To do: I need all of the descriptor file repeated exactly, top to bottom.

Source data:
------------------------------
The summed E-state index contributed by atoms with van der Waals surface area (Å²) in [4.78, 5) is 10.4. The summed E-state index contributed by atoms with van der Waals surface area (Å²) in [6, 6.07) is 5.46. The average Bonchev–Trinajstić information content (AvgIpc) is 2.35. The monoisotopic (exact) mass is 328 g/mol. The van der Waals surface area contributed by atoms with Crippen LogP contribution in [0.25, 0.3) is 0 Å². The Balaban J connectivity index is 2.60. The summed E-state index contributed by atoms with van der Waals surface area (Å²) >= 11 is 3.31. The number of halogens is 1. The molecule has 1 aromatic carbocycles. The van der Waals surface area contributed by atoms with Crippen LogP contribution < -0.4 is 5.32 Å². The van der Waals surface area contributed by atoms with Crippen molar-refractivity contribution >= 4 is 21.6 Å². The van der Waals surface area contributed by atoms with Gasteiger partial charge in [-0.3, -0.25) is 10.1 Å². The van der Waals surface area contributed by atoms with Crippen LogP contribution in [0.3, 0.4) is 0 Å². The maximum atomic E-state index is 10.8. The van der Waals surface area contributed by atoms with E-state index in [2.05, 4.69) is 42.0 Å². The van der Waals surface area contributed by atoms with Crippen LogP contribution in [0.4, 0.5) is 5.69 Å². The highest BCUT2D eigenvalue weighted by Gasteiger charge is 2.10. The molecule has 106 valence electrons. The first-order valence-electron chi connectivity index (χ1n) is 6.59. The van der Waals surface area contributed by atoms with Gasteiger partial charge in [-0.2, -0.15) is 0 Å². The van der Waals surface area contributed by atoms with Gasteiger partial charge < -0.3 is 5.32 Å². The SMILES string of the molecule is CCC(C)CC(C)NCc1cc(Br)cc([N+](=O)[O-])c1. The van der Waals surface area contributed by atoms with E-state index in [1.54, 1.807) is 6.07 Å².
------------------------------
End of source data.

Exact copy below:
The summed E-state index contributed by atoms with van der Waals surface area (Å²) in [4.78, 5) is 10.4. The summed E-state index contributed by atoms with van der Waals surface area (Å²) in [6, 6.07) is 5.46. The average Bonchev–Trinajstić information content (AvgIpc) is 2.35. The monoisotopic (exact) mass is 328 g/mol. The van der Waals surface area contributed by atoms with Crippen LogP contribution in [0.25, 0.3) is 0 Å². The Balaban J connectivity index is 2.60. The summed E-state index contributed by atoms with van der Waals surface area (Å²) >= 11 is 3.31. The number of halogens is 1. The molecule has 1 aromatic carbocycles. The van der Waals surface area contributed by atoms with Crippen LogP contribution < -0.4 is 5.32 Å². The van der Waals surface area contributed by atoms with Crippen molar-refractivity contribution >= 4 is 21.6 Å². The van der Waals surface area contributed by atoms with Gasteiger partial charge in [-0.3, -0.25) is 10.1 Å². The van der Waals surface area contributed by atoms with Crippen LogP contribution in [0.3, 0.4) is 0 Å². The maximum atomic E-state index is 10.8. The van der Waals surface area contributed by atoms with E-state index in [2.05, 4.69) is 42.0 Å². The van der Waals surface area contributed by atoms with Crippen LogP contribution in [0.4, 0.5) is 5.69 Å². The highest BCUT2D eigenvalue weighted by Gasteiger charge is 2.10. The molecule has 106 valence electrons. The first-order valence-electron chi connectivity index (χ1n) is 6.59. The van der Waals surface area contributed by atoms with Gasteiger partial charge in [-0.2, -0.15) is 0 Å². The van der Waals surface area contributed by atoms with Gasteiger partial charge < -0.3 is 5.32 Å². The SMILES string of the molecule is CCC(C)CC(C)NCc1cc(Br)cc([N+](=O)[O-])c1. The van der Waals surface area contributed by atoms with E-state index in [1.54, 1.807) is 6.07 Å².